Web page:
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- Abbott has ALP-linked unions in his sights
- Comment: Nowhere to hide and no way out for unions
It's the ugly truth of how power is exercised in Labor.
Royal commission to shine 'a great big spotlight'
Former high court justice Dyson Heydon will preside over a royal commission investigating alleged union corruption, including slush funds and illegal activity in the construction industry.
Slush funds used by MPs and union leaders to branch-stack and buy up dozens of ALP memberships or to fund elaborate campaigns to depose another union's leadership. All to the end of furthering their political ambitions and changing the delicate factional balance in the party.
This use of slush funds and union resources - as a series by The Age reported in late 2013 - fuels the Labor Party's factions and reinforces, in a python grip, the relationship between Labor and its diminishing base of union comrades.
Bill Shorten, as a factional warrior himself, should be worried by this royal commission. While the inquiry will also look at corruption more broadly, Labor's greatest political weakness is how funny money is used to wield power within the ALP.
The way the money is raised (at times from employers) and handled create ideal conditions for corruption to flourish.
Sometimes cash is stuffed in bank deposit boxes or even carried around in paper bags to fund the activities of union secretaries. More often it is set up in a company structure or bank account, the level of oversight and rules depending on how seriously a union takes proper governance.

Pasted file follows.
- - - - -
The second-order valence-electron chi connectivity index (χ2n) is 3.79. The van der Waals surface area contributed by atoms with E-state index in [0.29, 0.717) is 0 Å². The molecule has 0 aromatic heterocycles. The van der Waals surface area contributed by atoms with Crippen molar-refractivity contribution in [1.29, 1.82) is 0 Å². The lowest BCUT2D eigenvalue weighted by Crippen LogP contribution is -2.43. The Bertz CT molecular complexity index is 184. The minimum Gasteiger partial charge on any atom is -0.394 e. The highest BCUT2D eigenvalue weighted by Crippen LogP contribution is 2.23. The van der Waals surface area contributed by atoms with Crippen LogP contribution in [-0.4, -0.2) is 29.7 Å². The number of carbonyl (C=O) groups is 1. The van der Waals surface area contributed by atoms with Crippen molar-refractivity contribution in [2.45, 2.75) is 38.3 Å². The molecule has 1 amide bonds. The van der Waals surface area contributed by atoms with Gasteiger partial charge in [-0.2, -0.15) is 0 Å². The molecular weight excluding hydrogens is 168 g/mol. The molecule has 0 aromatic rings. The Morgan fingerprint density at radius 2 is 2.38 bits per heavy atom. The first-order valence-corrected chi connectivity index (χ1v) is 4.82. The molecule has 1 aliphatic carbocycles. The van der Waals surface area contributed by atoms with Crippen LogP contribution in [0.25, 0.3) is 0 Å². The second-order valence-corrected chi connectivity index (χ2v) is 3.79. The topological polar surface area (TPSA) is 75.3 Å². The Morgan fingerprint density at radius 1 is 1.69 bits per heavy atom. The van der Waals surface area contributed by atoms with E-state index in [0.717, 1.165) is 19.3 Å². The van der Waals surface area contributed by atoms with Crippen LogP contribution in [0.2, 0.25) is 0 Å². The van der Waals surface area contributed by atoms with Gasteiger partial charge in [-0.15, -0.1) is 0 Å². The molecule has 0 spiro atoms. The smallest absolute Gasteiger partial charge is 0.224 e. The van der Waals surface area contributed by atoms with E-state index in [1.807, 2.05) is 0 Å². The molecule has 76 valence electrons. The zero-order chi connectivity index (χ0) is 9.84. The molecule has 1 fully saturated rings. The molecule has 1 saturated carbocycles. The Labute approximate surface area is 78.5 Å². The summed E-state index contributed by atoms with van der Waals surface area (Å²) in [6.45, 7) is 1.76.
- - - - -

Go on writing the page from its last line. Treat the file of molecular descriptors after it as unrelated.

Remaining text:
Much of the practices, while not illegal, will be indefensible when put under the spotlight of a royal commission. That is why this is such a political attack. It exposes the embarrassing practices in the labour movement and is likely to place scrutiny on its new leader.
Shorten ran a union, the Australian Workers Union, that is heavily involved in the Labor Party. He was a factional warrior cutting deals that caused him to have some unusual alliances over the years.
Even as a senior cabinet minister, Shorten's shadow hung over the grubby takeover by his allies of the Health Services Union in Victoria. Shorten until now has been ''Teflon Bill'' - nothing sticks, always a step or two removed while seemingly pulling the strings. But will that survive a royal commission? Yet despite the political nature of the attack - the Coalition would dearly love a key source of funds to Labor to be choked off - change in the union movement is overdue. The worst Labor-affiliated unions have such a heavy focus on internal party politics their members suffer through lack of service. Phantom members are added to union rolls to boost numbers in the party and awful compromises are made.
As the head of the licensed engineers union, Steve Purvinas, said on Monday this was a political exercise but also a chance to ''weed out the bad apples''.
''I would love a royal commission to fully explore the full extent of these [slush] funds and how they have been used by union officials to further their careers instead of the interests of members,'' he said.